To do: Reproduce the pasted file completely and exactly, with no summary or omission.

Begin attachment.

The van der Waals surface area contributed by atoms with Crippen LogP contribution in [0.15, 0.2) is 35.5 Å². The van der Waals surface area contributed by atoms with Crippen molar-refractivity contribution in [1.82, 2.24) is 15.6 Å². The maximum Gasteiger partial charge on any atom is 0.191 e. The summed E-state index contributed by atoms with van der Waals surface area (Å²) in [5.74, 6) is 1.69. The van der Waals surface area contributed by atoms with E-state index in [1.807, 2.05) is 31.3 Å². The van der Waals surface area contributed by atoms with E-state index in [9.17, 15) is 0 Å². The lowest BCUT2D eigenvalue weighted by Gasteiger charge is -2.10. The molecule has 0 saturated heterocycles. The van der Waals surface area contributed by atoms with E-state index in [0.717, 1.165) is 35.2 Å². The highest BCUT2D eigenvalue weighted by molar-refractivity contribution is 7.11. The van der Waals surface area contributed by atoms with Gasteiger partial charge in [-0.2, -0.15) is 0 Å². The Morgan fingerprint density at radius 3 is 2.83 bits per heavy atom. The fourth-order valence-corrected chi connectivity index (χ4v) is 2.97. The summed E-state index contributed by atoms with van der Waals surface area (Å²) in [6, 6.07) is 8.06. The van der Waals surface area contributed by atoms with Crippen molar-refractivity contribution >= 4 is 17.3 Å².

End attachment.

The van der Waals surface area contributed by atoms with Crippen LogP contribution in [0.15, 0.2) is 35.5 Å². The van der Waals surface area contributed by atoms with Crippen molar-refractivity contribution in [1.82, 2.24) is 15.6 Å². The maximum Gasteiger partial charge on any atom is 0.191 e. The summed E-state index contributed by atoms with van der Waals surface area (Å²) in [5.74, 6) is 1.69. The van der Waals surface area contributed by atoms with E-state index in [1.807, 2.05) is 31.3 Å². The van der Waals surface area contributed by atoms with E-state index in [9.17, 15) is 0 Å². The lowest BCUT2D eigenvalue weighted by Gasteiger charge is -2.10. The molecule has 0 saturated heterocycles. The van der Waals surface area contributed by atoms with E-state index in [0.717, 1.165) is 35.2 Å². The highest BCUT2D eigenvalue weighted by molar-refractivity contribution is 7.11. The van der Waals surface area contributed by atoms with Gasteiger partial charge in [-0.2, -0.15) is 0 Å². The Morgan fingerprint density at radius 3 is 2.83 bits per heavy atom. The fourth-order valence-corrected chi connectivity index (χ4v) is 2.97. The summed E-state index contributed by atoms with van der Waals surface area (Å²) in [6, 6.07) is 8.06. The van der Waals surface area contributed by atoms with Crippen molar-refractivity contribution >= 4 is 17.3 Å².